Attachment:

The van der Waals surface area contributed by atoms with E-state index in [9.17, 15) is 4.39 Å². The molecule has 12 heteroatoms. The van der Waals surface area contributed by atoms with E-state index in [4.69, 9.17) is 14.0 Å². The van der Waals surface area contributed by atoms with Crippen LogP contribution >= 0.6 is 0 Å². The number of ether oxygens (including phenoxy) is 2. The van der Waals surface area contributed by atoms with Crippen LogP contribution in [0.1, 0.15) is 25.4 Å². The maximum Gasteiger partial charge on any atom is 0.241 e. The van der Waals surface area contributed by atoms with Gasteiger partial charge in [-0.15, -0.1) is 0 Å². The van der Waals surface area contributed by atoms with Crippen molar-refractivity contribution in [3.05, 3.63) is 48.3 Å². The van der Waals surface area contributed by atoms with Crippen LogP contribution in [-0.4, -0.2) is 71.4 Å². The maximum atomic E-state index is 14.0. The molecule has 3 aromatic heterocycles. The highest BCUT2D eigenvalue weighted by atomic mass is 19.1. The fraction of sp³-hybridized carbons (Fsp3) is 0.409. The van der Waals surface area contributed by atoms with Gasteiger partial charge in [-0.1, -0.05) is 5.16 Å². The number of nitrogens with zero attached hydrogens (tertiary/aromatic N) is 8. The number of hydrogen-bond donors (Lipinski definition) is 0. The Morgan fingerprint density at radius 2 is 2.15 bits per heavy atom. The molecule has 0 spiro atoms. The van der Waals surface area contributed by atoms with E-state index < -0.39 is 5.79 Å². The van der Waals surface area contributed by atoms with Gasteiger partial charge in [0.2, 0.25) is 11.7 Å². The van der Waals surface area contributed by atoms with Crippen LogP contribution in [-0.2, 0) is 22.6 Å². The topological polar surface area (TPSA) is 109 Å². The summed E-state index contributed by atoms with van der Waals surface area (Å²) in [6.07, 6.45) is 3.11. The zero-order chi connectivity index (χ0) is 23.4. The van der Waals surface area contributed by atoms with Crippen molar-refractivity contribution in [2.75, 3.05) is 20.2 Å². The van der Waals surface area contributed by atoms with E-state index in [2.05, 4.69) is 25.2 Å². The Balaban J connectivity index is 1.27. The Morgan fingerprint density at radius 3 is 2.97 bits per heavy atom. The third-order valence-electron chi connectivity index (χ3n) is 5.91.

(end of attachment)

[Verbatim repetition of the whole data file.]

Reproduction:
The van der Waals surface area contributed by atoms with E-state index in [9.17, 15) is 4.39 Å². The molecule has 12 heteroatoms. The van der Waals surface area contributed by atoms with E-state index in [4.69, 9.17) is 14.0 Å². The van der Waals surface area contributed by atoms with Crippen LogP contribution >= 0.6 is 0 Å². The number of ether oxygens (including phenoxy) is 2. The van der Waals surface area contributed by atoms with Crippen LogP contribution in [0.1, 0.15) is 25.4 Å². The maximum Gasteiger partial charge on any atom is 0.241 e. The van der Waals surface area contributed by atoms with Gasteiger partial charge in [-0.15, -0.1) is 0 Å². The van der Waals surface area contributed by atoms with Crippen molar-refractivity contribution in [3.05, 3.63) is 48.3 Å². The van der Waals surface area contributed by atoms with Crippen LogP contribution in [-0.4, -0.2) is 71.4 Å². The maximum atomic E-state index is 14.0. The molecule has 3 aromatic heterocycles. The highest BCUT2D eigenvalue weighted by atomic mass is 19.1. The fraction of sp³-hybridized carbons (Fsp3) is 0.409. The van der Waals surface area contributed by atoms with Gasteiger partial charge in [-0.1, -0.05) is 5.16 Å². The number of nitrogens with zero attached hydrogens (tertiary/aromatic N) is 8. The number of hydrogen-bond donors (Lipinski definition) is 0. The Morgan fingerprint density at radius 2 is 2.15 bits per heavy atom. The molecule has 0 spiro atoms. The van der Waals surface area contributed by atoms with E-state index < -0.39 is 5.79 Å². The van der Waals surface area contributed by atoms with Gasteiger partial charge in [0.2, 0.25) is 11.7 Å². The van der Waals surface area contributed by atoms with Crippen LogP contribution in [-0.2, 0) is 22.6 Å². The topological polar surface area (TPSA) is 109 Å². The summed E-state index contributed by atoms with van der Waals surface area (Å²) in [6.07, 6.45) is 3.11. The zero-order chi connectivity index (χ0) is 23.4. The van der Waals surface area contributed by atoms with Crippen molar-refractivity contribution in [2.75, 3.05) is 20.2 Å². The van der Waals surface area contributed by atoms with E-state index in [2.05, 4.69) is 25.2 Å². The Balaban J connectivity index is 1.27. The Morgan fingerprint density at radius 3 is 2.97 bits per heavy atom. The third-order valence-electron chi connectivity index (χ3n) is 5.91.